By Donald Foster, Senior Mechanical Engineer, HDR
It is critical that upcoming facilities are designed to meet the challenges of new levels of efficiencies and cyber security threats.
HDR is a 100-year-old A/E/C firm, with approximately 10,000 employees located all over the world. At the corporate offices in Omaha, the firm had approximately 1,000 employees located in three different buildings. In 2016, HDR chose to locate all Omaha employees into one new 10-story building in the city’s fast-growing Aksarben multiuse development. During early conceptual planning and design, the HVAC design had three main goals:
1. Provide a state-of-the-art mechanical HVAC system, achieving energy consumption 50% below code.
2. Design HVAC systems to assist in achieving LEED Gold certification.
3. Create a high level of cyber security, separating the multitude of mechanical/lighting/fire alarm IoT (Internet of Things) systems from the facility IT system.
So how do these three goals relate to each other? Low-energy consuming HVAC and lighting systems have very technical control systems, with many of the operational components in the building having their own stand-alone IoT controls. All of these IoT systems need to be integrated together on their own network, independent of the corporate, financial and BIM production network systems. If the HVAC systems are not independent or separated properly, the entire corporate IT system could be hacked through the mechanical control system. It is critical that upcoming facilities are designed to meet the challenges of new levels of efficiencies and cyber security threats.
LOW-ENERGY CONSUMPTION HVAC SYSTEM
A life cycle study was conducted for the selection of the HVAC system. The new HDR building is a 10-story/240,000-sq ft. building on a north/south axis. The window-to-wall ratio is 44%. After all factors were considered, a chilled beam HVAC system was selected. The HVAC components used for this building were: two 300-ton high efficiency, magnetic bearing, centrifugal chillers producing 56 deg F chilled water, two high efficiency boilers serving a perimeter fin tube piping system, two 300-ton cooling towers, a 45,000 CFM air handler serving the chilled beams, a 20,000 CFM energy recovery unit serving ventilation air, and multiple pumping systems. One key component of the system is a cooling tower water-to-chilled-water heat exchanger that provides 56-degree free cooling water for the facility for approximately six months of the year. The building has been occupied for nearly a year, and the results show:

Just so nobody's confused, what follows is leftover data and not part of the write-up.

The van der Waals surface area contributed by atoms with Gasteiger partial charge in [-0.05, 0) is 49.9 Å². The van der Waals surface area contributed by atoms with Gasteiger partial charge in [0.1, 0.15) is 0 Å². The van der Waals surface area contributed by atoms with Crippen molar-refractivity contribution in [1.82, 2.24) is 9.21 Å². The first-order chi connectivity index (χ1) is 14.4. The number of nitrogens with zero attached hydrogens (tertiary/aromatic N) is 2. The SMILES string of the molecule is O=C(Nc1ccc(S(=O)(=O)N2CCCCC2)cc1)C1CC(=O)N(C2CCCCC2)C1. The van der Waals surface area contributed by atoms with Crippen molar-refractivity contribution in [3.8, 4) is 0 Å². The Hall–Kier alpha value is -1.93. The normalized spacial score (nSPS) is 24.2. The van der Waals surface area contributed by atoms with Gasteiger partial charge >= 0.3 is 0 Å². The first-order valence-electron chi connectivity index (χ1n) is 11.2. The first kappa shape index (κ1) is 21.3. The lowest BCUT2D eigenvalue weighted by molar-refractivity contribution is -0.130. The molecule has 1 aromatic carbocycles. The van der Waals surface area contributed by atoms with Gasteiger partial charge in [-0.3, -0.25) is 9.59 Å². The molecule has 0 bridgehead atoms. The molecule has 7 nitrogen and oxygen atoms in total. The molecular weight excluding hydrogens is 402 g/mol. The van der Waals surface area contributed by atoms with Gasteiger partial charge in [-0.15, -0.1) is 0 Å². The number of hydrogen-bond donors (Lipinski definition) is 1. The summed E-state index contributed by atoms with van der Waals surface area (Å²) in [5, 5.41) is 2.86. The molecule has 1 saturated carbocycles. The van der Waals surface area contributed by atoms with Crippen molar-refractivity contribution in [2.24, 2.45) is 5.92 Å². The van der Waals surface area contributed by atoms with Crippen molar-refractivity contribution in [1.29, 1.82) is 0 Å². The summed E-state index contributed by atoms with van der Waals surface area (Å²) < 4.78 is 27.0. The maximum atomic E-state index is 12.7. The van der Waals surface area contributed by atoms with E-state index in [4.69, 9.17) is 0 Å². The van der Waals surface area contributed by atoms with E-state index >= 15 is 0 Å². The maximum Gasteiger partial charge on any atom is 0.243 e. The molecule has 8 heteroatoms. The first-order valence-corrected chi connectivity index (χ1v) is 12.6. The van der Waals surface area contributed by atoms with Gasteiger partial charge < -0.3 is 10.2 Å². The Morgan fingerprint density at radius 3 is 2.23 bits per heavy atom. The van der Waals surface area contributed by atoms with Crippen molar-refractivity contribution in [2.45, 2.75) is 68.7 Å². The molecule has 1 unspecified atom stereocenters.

1. 68 percent Energy Use Intensity (EUI) reduction.
2. 60 percent reduction of airflow to the facility versus a common Variable Air Volume (VAV) system.
3. One chiller is able to serve the building, aided by shades and lower lighting levels throughout the building
Projects pursuing LEED certification earn points across several categories, and the building requires a minimum of 60 points to meet HDR’s target of LEED Gold certification. The HVAC system and the commissioning of the HVAC and IoT security system of the HDR building provided 27 points towards the 60-point goal.
Many think of banks and financial institutions as having a need for a cyber-risk mitigation strategy, but there are threats to businesses and buildings of any kind. HDR is the worldwide leader in healthcare facility design, and the vulnerabilities to their HVAC/life safety networks, critical lifesaving IT networks and financial IT networks from a cyber-attack can have devastating consequences.
HDR is now aggressively designing healthcare and other facilities to prevent outside hacking.
HDR’s own facilities were also valuable. Prior to the new building finalization, HDR was made aware of a potential operational technology cyber physical threat that risked exposure to our full global staff and sought an immediate and permanent solution.
To address these cyber security concerns, a team was assembled to meet with HDR, including the building’s owner, general contractor and HVAC controls contractor to discuss how to protect the building. Our goal was to identify the cyber physical risks, provide an action plan and request buy-in from all parties. Each member saw this endeavor as an opportunity, and we proceeded with the following steps of protection:
1. Recognize cyber physical risks and who we are protecting ourselves from.
2. Identify all IoT systems needed within the building, such as boilers, chillers, fire alarm systems, security systems, card access systems, financial systems, BIM production systems etc.
3. Assign one of the priorities in the IoT system: life safety, critical operations and standard.
4. Consider how to separate all of the individual IoT components to each of these three priorities.
5. Develop a use-case matrix of all IoT components and identify a system integrator (HVAC controls contractor).
6. Implement IT security rules. HDR IT professionals needed to work with the HVAC contractor.
7. Develop long-term maintenance plans to monitor and confirm proper protection from hackers on the outside, as well as keeping the firewalls up-to-date for systems within the facility. Ensure sustainable network management and documentation.
Building HDR’s new headquarters provided us an opportunity to take lessons learned on the highly technical facilities we design daily, to include thoughtful cyber security on our own IoT network.
It really does take a team approach to keep the energy use low, the cyber security system safe, and therefore your employees and clients happy.